On Nov. 24, 1980, the Northwest Union Trust Co. deeded a parcel of land to Missoula County as a conservation easement, hoping to preserve the property’s natural character, its wild value and protect it from future development.

Over the past 35 years, the county has lived up to its end of the agreement, holding the 441 acres near Deep Creek in accordance with Northwest Union’s wishes: that it remain “a natural area” and not be “subject to development or exploitation.”

On Thursday, county commissioners acknowledged the property’s importance and signed a letter to the Five Valleys Land Trust, asking it to accept and manage the Deep Creek-area easement.

The easement is one of four held by Missoula County and each parcel – 528 acres in all – were each included in the county’s request to Five Valleys.

“They’re an accredited land trust and it’s what they do,” said Kali Becher, the rural landscape scientist with the county’s community and planning services office. “It’s more efficient for this private institution to monitor and manage these easements.”

Becher said the four easements were deeded to the county back in the 1970s and early 1980s. At the time, land trusts were few in number, which left the county to play a role now performed by Five Valleys.

“Missoula County stepped in to fulfill this public need to protect these resources,” Becker said. “The easements done in the '70s and '80s can look different than the easements that are done today.”

It wasn’t until 1989 – nearly a decade after the Deep Creek-area easement was deeded to the county – that Five Valleys expanded its mission beyond Missoula to cover much of western Montana.

To date, the organization has protected more than 70,000 acres and holds 130 conservation easements, according to its website. That could increase to 134 if Five Valleys accepts the county’s request.

Grant Kier, executive director of Five Valleys, said the organization’s stewardship committee will review the request, along with the board of directors.

“We’ve gotten to know these easements pretty well,” said Kier. “Yes, we’re initially interested."

Becher said the county has been talking with Five Valleys since 2009 about the four easements. During that time, she said, the organization has monitored or managed the four parcels.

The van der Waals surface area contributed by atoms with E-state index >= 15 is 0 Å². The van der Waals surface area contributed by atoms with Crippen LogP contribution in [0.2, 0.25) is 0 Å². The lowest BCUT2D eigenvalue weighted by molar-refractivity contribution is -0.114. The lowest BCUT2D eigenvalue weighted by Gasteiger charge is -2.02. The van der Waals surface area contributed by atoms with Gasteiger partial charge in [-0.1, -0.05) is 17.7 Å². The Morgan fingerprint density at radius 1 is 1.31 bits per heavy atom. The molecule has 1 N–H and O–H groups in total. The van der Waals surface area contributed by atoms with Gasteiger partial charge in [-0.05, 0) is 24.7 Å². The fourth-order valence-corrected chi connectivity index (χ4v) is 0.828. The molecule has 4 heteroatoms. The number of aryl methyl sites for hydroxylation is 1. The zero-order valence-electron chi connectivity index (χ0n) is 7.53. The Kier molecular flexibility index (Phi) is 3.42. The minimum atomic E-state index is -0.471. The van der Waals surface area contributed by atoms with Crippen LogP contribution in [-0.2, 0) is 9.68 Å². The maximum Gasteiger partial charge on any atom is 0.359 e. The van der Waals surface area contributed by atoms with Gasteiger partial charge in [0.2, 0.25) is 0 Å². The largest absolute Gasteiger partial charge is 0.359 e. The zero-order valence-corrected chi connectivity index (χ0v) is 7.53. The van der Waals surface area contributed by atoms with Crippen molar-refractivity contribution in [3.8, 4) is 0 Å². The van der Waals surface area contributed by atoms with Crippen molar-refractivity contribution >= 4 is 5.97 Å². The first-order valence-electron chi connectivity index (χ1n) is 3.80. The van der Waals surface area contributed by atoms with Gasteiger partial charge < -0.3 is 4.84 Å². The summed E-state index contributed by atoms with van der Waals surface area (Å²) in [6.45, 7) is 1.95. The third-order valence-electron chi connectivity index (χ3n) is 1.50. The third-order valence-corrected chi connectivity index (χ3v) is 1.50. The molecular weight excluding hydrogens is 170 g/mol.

The county has paid Five Valleys to do the work. The cost of that service wasn’t immediately available Thursday, but Becher said the county could save future costs if Five Valleys agrees to the request.

“We’ve been paying Five Valleys to do the monitoring,” Becher said. “Once we transfer the easements, they’ll be in charge of the monitoring. The amount varied over the years, and it varied by easement.”

The four easements named in the request included 441 acres near Deep Creek, 18 acres near Lolo, 62 acres near Pattee Canyon Road and seven acres in Linda Vista. Becher said each easement has different goals and needs.

The easement agreement detailed in the 1980 document between the county and the Northwest Union Trust described the land as heavily timbered and mixed with natural meadows. It includes prime habitat that’s home to elk, deer, moose, bear and mountain lion.

Nesting birds and native cutthroat trout were also noted in the easement. It was the hope of the trustee that future management would preserve the property’s habitat and wild value.

“Everything about the easements and the values protected in the easement, those aren’t changing,” Becher said. “The landowners know the land stewards (Five Valleys) since they’ve interacted over the years. The goals of the easements won’t change.”

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